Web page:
The north road from Casterbridge is tedious and lonely, especially in winter-time. Along a part of its course it connects with Long-Ash Lane, a monotonous track without a village or hamlet for many miles, and with very seldom a turning. Unapprized wayfarers who are too old, or too young, or in other respects too weak for the distance to be traversed, but who, nevertheless, have to walk it, say, as they look wistfully ahead, ‘Once at the top of that hill, and I must surely see the end of Long-Ash Lane!’ But they reach the hilltop, and Long-Ash Lane stretches in front as mercilessly as before.
Some few years ago a certain farmer was riding through this lane in the gloom of a winter evening. The farmer’s friend, a dairyman, was riding beside him. A few paces in the rear rode the farmer’s man. All three were well horsed on strong, round-barrelled cobs; and to be well horsed was to be in better spirits about Long-Ash Lane than poor pedestrians could attain to during its passage.
But the farmer did not talk much to his friend as he rode along. The enterprise which had brought him there filled his mind; for in truth it was important. Not altogether so important was it, perhaps, when estimated by its value to society at large; but if the true measure of a deed be proportionate to the space it occupies in the heart of him who undertakes it, Farmer Charles Darton’s business to-night could hold its own with the business of kings.
He was a large farmer. His turnover, as it is called, was probably thirty thousand pounds a year. He had a great many draught horses, a great many milch cows, and of sheep a multitude. This comfortable position was, however, none of his own making. It had been created by his father, a man of a very different stamp from the present representative of the line.
Darton, the father, had been a one-idea’d character, with a buttoned-up pocket and a chink-like eye brimming with commercial subtlety. In Darton the son, this trade subtlety had become transmuted into emotional, and the harshness had disappeared; he would have been called a sad man but for his constant care not to divide himself from lively friends by piping notes out of harmony with theirs. Contemplative, he allowed his mind to be a quiet meeting-place for memories and hopes. So that, naturally enough, since succeeding to the agricultural calling, and up to his present age of thirty-two, he had neither advanced nor receded as a capitalist–a stationary result which did not agitate one of his unambitious, unstrategic nature, since he had all that he desired. The motive of his expedition to-night showed the same absence of anxious regard for Number One.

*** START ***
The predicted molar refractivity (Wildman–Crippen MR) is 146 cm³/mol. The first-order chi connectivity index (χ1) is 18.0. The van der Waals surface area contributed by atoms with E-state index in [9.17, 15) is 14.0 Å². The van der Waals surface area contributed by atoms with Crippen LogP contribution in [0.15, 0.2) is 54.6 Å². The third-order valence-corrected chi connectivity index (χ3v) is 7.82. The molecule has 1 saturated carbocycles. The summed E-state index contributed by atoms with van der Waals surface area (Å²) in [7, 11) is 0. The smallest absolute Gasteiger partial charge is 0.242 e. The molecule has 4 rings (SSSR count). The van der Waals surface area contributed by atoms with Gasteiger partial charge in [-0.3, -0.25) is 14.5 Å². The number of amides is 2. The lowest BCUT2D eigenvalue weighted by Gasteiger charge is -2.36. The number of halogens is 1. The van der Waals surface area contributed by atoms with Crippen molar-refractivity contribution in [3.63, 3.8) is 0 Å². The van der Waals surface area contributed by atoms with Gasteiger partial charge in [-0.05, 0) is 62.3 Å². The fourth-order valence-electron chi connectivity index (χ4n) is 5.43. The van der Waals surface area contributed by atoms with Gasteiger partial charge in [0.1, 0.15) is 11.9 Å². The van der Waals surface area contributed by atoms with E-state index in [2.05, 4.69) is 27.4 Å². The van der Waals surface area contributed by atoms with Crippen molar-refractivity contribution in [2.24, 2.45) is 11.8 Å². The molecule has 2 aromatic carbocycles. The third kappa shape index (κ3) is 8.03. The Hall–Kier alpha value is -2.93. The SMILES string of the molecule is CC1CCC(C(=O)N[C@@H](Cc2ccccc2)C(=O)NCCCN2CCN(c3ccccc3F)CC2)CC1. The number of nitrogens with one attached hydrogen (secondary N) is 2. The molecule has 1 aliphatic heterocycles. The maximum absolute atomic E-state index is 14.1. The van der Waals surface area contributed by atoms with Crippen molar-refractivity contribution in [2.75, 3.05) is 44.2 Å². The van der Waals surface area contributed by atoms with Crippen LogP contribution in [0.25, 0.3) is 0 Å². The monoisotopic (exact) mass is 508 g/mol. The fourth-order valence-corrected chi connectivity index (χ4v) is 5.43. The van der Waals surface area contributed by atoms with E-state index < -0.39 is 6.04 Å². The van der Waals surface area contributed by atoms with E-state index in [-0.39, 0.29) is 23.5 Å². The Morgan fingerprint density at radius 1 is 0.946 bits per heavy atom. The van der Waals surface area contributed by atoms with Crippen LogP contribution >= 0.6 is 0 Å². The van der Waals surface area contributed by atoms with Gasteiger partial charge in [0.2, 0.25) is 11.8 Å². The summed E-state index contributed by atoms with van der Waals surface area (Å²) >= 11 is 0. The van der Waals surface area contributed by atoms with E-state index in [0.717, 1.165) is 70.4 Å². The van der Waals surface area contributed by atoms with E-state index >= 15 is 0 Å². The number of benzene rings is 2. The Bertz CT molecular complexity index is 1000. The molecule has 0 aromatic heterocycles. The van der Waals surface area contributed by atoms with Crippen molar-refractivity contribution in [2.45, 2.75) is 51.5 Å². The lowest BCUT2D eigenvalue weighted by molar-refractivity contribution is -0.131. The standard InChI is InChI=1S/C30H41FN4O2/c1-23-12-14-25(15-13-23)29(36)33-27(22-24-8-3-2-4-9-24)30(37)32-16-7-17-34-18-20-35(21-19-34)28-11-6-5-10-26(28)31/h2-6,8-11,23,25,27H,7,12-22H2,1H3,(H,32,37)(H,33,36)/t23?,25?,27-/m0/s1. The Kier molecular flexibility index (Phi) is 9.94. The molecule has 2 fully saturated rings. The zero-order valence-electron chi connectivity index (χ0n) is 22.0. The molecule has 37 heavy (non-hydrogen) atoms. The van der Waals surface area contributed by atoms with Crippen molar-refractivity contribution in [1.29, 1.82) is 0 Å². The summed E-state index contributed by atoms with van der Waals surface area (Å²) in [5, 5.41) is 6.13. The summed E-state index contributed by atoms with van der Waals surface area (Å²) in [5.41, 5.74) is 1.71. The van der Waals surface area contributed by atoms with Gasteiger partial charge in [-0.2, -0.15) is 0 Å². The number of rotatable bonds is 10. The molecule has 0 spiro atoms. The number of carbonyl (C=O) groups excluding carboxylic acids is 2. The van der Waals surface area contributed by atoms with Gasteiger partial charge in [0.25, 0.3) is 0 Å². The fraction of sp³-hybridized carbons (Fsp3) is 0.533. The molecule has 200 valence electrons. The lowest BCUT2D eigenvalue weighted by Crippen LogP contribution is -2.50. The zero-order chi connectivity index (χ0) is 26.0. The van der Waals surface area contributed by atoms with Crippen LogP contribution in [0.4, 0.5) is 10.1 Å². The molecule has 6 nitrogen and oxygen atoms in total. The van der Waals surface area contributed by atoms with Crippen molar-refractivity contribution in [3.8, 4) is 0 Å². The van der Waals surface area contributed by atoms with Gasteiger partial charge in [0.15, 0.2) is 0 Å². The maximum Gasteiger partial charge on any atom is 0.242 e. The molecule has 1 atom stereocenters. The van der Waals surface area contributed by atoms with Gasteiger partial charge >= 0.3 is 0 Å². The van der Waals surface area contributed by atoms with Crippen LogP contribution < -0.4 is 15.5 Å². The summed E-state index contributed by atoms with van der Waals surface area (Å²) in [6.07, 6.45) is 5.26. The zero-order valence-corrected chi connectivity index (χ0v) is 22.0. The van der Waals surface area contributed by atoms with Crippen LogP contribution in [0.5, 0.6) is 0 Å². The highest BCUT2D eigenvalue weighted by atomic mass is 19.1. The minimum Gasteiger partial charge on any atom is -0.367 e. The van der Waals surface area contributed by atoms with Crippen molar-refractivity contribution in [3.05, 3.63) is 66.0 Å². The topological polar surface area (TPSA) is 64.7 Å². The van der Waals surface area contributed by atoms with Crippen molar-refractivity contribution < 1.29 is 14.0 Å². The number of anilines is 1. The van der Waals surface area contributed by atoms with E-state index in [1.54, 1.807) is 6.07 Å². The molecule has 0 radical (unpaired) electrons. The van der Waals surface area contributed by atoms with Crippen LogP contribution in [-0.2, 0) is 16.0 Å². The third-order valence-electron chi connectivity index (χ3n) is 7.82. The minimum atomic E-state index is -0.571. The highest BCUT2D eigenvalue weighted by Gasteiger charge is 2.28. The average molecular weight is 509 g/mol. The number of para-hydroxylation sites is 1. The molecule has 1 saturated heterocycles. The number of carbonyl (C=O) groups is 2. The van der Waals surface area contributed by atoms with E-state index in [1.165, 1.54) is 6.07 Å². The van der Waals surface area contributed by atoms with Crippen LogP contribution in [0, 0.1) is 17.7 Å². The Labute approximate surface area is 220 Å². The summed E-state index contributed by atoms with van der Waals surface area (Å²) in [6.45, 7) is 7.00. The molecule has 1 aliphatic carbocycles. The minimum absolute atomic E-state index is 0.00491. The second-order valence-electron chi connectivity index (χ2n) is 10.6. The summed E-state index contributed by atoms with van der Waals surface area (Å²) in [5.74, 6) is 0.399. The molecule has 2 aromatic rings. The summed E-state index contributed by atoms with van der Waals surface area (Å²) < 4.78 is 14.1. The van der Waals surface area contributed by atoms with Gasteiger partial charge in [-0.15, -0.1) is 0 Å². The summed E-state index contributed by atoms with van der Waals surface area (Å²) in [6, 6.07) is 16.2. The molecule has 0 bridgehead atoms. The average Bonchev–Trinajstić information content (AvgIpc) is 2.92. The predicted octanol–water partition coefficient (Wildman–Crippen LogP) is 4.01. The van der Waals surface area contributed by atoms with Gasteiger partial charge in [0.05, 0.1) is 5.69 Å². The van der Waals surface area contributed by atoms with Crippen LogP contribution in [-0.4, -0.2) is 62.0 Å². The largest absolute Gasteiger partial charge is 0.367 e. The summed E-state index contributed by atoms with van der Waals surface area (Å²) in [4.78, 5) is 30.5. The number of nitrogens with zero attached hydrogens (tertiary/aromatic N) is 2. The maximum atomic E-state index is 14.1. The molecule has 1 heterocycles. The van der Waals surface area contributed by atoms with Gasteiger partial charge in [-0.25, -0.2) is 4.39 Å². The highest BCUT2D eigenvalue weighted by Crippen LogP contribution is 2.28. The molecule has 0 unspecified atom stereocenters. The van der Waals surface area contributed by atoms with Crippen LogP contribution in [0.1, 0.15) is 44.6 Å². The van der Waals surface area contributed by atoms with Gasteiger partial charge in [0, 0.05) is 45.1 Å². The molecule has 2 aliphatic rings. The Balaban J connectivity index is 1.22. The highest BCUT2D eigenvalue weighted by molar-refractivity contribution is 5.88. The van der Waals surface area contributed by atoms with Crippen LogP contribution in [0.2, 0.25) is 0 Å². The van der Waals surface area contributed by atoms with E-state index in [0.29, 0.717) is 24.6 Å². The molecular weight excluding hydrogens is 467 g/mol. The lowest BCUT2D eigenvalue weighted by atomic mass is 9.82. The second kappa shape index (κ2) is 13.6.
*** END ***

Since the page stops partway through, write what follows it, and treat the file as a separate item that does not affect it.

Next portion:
The party rode on in the slow, safe trot proper to night-time and bad roads, Farmer Darton’s head jigging rather unromantically up and down against the sky, and his motions being repeated with bolder emphasis by his friend Japheth Johns; while those of the latter were travestied in jerks still less softened by art in the person of the lad who attended them. A pair of whitish objects hung one on each side of the latter, bumping against him at each step, and still further spoiling the grace of his seat. On close inspection they might have been perceived to be open rush baskets–one containing a turkey, and the other some bottles of wine.
‘D’ye feel ye can meet your fate like a man, neighbour Darton?’ asked Johns, breaking a silence which had lasted while five-and-twenty hedgerow trees had glided by.
Mr. Darton with a half-laugh murmured, ‘Ay–call it my fate! Hanging and wiving go by destiny.’ And then they were silent again.